Tuesday, June 05, 2007

Global Warming - Warming up to a New Opportunity

Global warming is throwing up new opportunities. Governments, institutions and agencies worldwide are increasingly thinking of imposing restrictions on non eco-friendly products and services. And placing incentives on those who produce eco-friendly products.

Have the marketers and entrepreneurs risen to this occassion? One may feel that its too early to jump into this bandwagon and that only the rich companies may afford to take such a social view of their business. However, small things, have started giving a clue that eco-friendly products are the next wave across the world.

Suzlon and others have just shown us that Going Green is Good Business. In the coming days, there will be more products and services that will adopt green practices.

The last time I had been to a busy restaurant in the city, I realised the food products sold on bannana leaves are being charged more than the one served on a plastic or steel plate. The customers even recall this as an experience. This phenomenon is not restricted to the food industry alone. It is already being seen in other sectors.

The idea is simple. Customers have latent needs and marketers make it active with new products and services. Urbanisation, pollution, harmful plastic products and the rising health consciousness among the public made the food industry realise the need for having a natural meal on banana leaves. Nothing great about it, just that this latent NEED needs to be recognised.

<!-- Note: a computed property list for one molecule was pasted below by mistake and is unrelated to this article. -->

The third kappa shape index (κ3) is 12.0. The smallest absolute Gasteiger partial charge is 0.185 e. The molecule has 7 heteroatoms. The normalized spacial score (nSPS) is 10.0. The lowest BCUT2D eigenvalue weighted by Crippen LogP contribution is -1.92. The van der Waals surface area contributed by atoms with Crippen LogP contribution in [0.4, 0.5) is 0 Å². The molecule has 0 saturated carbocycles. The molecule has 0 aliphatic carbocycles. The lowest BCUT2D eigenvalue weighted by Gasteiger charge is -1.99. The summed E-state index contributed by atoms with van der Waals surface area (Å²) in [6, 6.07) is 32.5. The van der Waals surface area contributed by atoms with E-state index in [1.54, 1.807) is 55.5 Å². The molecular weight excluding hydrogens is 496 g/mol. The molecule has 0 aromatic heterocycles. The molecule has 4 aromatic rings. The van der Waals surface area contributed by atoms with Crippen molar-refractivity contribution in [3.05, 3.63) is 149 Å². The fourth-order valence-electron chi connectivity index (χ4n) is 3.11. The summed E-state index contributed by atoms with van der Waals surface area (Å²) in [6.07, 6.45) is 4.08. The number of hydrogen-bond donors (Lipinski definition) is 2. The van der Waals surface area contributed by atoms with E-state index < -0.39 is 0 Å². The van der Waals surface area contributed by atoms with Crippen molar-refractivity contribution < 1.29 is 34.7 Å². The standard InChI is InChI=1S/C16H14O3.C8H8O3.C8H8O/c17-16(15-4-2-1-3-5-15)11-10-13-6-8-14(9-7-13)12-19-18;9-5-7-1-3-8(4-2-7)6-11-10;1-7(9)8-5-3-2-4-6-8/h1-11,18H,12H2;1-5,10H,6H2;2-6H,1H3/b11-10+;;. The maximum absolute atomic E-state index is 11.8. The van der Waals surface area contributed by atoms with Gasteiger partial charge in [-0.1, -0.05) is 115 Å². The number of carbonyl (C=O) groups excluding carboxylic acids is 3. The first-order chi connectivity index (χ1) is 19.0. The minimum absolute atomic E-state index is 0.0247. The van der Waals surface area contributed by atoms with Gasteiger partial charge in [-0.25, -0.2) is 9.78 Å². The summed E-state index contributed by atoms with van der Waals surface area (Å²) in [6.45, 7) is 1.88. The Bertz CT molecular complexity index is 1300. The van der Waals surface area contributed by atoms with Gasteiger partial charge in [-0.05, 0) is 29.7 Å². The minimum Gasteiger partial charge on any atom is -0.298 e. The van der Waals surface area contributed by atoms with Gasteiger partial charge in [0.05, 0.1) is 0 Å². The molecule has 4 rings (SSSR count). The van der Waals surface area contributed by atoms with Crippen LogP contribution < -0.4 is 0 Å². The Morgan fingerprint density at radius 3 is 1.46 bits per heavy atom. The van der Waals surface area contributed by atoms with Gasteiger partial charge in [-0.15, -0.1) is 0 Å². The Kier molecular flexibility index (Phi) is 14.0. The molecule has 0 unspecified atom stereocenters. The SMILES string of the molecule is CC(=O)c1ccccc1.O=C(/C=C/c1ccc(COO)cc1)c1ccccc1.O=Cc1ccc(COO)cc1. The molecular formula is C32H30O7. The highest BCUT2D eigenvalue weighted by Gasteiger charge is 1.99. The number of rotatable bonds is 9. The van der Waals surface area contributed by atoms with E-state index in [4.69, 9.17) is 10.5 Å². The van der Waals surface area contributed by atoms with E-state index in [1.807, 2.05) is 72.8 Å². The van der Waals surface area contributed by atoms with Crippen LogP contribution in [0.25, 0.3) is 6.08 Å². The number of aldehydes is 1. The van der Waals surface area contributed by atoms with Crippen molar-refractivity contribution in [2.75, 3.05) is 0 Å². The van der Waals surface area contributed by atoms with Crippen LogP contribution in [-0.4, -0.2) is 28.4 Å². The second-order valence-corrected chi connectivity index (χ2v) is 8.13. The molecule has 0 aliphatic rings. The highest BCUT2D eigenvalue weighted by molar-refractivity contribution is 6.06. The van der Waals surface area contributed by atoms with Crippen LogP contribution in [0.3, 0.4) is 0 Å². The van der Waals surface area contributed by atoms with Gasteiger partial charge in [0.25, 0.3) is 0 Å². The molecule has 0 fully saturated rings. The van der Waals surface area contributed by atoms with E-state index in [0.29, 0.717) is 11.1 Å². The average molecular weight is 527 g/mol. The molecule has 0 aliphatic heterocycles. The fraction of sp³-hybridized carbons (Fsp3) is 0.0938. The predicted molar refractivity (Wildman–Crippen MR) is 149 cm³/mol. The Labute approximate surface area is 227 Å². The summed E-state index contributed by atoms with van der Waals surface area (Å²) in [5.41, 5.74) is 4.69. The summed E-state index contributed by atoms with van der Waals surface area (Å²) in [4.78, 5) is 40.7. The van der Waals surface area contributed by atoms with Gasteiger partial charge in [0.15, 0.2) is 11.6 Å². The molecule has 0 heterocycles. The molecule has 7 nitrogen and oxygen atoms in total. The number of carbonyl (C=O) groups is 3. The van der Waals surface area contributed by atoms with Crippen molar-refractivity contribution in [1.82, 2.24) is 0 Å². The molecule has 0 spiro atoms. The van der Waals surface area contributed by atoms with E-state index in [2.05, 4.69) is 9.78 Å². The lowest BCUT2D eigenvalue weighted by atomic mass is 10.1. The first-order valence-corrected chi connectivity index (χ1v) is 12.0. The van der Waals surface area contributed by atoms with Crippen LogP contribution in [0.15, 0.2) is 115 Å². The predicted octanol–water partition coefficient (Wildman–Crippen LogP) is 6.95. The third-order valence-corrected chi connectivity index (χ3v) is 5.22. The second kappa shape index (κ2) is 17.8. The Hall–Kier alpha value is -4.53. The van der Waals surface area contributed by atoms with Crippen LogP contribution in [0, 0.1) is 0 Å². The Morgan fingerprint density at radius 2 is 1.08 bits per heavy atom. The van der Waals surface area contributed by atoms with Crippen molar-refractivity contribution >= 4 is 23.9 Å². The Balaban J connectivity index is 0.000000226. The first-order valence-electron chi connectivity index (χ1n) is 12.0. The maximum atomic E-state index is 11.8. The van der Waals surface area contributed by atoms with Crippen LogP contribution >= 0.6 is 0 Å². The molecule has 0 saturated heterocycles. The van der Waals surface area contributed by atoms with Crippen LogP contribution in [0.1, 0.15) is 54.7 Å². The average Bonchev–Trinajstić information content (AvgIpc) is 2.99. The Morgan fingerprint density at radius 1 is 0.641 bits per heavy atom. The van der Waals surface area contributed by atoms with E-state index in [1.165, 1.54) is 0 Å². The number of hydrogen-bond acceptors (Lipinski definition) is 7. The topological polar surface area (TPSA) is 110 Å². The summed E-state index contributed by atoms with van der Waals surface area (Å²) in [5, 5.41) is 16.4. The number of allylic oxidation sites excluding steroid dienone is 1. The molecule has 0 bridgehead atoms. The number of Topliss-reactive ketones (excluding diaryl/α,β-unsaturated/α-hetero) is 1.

What follows is a marketing process that gets in place after any innovation is generated. Going green is indeed a new innovation and the developments world over confirm that marketers have a huge wealth to unlock.

1 comment:

Dr.Veena Madhav Tonapi said...

Good reading.you have given a new angle from marketing viewpoint. From a philosophical angle- is the present generation trying to link itself to its forgotten traditions which were a matter of routine in the past? if today- eating on a plaintain leaf is an 'experience' it was at one time - a regular practice. Things which were served with love and affection in the past in indian families- like food served on a banana leaf; oil massage by one's mother or grand-mother; or stories of krishna and sudama narrated by grand- parents are now being sold or served or narrated for a commercial value. we have commercialised the practices which were at one time linked with emotive gestures? listening to stories on TV or an oil massage from a ayyah in a natururopathy centre, lacks the personal touch which was there during the older days? the life-style and practices of teh yester years have been commercialised. but your analysis shows that there is a demand and a longing for regaining what has been lost or forgotten due to our changing lifestyle-including our migration from joint family to nuclear families. - Dr. Veena M. T.